Student Helps Map Out the Sky with New Galaxy Discovery
Posted: January 25, 2008 at 1:00 am, Last Updated: November 30, -0001 at 12:00 am
Not many undergraduate students can say that they’ve observed data on the world’s largest radio telescope. Even fewer can say that they themselves discovered a brand-new galaxy.
Mason junior Lisa Horne has both those accomplishments under her belt.
Horne, who has been working with assistant professor Jessica Rosenberg as part of the Undergraduate Apprenticeship Program at Mason, is part of a select group of undergraduate students involved in the Arecibo Legacy Fast ALFA (ALFALFA) Survey team — a major national project looking to map the sky.
Last summer, Horne and Rosenberg traveled to Cornell University, where Horne was trained to analyze data pulled from the Arecibo telescope — the world’s largest radio telescope — located in Puerto Rico.
It was during this trip to Cornell that she discovered a blip in the data that was not already identified. Using the knowledge she gained, she was able to recognize that blip for what it was — a galaxy. Although she doesn’t get to name it (the galaxy is recorded as AGC #310842), under the record is “Lisa H.,” giving credit where credit is due.
“This program is a really great experience for Lisa,” says Rosenberg. “She gets to see the whole process and really be a part of this larger scientific survey. The idea behind the undergraduate component to ALFALFA is to keep students interested so they’ll continue on their career path.”
Earlier this month, Horne and Rosenberg traveled to Puerto Rico where they had hands-on experience working at Arecibo. Horne learned about the instruments on the telescope and the different types of sciences that can be performed there. She attended lectures about the telescope and the ALFALFA project, and several students also gave talks about their research. Horne presented a poster about her work as well.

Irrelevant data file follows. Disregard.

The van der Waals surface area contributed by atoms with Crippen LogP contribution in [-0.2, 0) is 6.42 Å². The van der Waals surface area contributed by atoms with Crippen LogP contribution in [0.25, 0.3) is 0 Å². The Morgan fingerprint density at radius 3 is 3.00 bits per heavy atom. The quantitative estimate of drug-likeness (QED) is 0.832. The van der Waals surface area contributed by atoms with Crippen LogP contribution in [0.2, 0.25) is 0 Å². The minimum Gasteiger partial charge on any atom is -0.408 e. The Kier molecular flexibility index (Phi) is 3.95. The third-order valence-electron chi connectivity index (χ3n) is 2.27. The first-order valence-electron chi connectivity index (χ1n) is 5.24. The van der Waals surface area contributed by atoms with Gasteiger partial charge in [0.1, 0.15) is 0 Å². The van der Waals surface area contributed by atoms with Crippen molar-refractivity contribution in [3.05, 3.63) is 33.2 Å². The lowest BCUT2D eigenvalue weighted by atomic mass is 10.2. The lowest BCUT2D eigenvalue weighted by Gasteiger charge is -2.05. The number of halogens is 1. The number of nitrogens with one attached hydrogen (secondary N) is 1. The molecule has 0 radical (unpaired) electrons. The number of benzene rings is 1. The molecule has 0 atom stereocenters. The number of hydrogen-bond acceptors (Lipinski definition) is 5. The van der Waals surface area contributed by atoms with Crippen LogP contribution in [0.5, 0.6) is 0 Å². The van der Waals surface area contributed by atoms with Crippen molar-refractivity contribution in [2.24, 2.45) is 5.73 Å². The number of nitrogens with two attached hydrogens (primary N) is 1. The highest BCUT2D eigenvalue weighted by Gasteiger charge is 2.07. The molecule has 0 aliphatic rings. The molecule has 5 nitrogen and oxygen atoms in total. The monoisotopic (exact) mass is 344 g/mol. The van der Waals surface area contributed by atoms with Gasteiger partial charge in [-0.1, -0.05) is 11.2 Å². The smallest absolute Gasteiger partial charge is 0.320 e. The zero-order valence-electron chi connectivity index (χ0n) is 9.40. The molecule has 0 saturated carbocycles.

The most exciting part of the trip, Horne said, was getting to work with the actual telescope. The undergraduates at the seminar each had scheduled shifts when they could go to observe the telescope in action.
Lisa Horne at Arecibo
Photo courtesy of Lisa Horne
“My shift was from 2:20 to 3:20 a.m., but I was so excited to see the data-taking process that I didn’t mind the early hours,” she said. “We were able to get really up close and personal with the instruments in the Gregorian Dome and go under the huge reflecting dish.”
In addition to gaining scientific knowledge, Horne also gained some insight into the politics behind the funding of science projects. She is particularly concerned about the possibility that the Arecibo facility will be shut down in the near future due to a lack of funding.
“It’s a real shame because Arecibo is still the largest and most powerful radio telescope in the world. To shut it down would be a huge loss to the science community.”
Horne hopes to continue her work with ALFALFA throughout the semester.
“It was the coolest experience of my life so far,” says Horne. “I really enjoyed getting to meet other people my age with a strong interest in astronomy. Those people might very well be my colleagues one day.”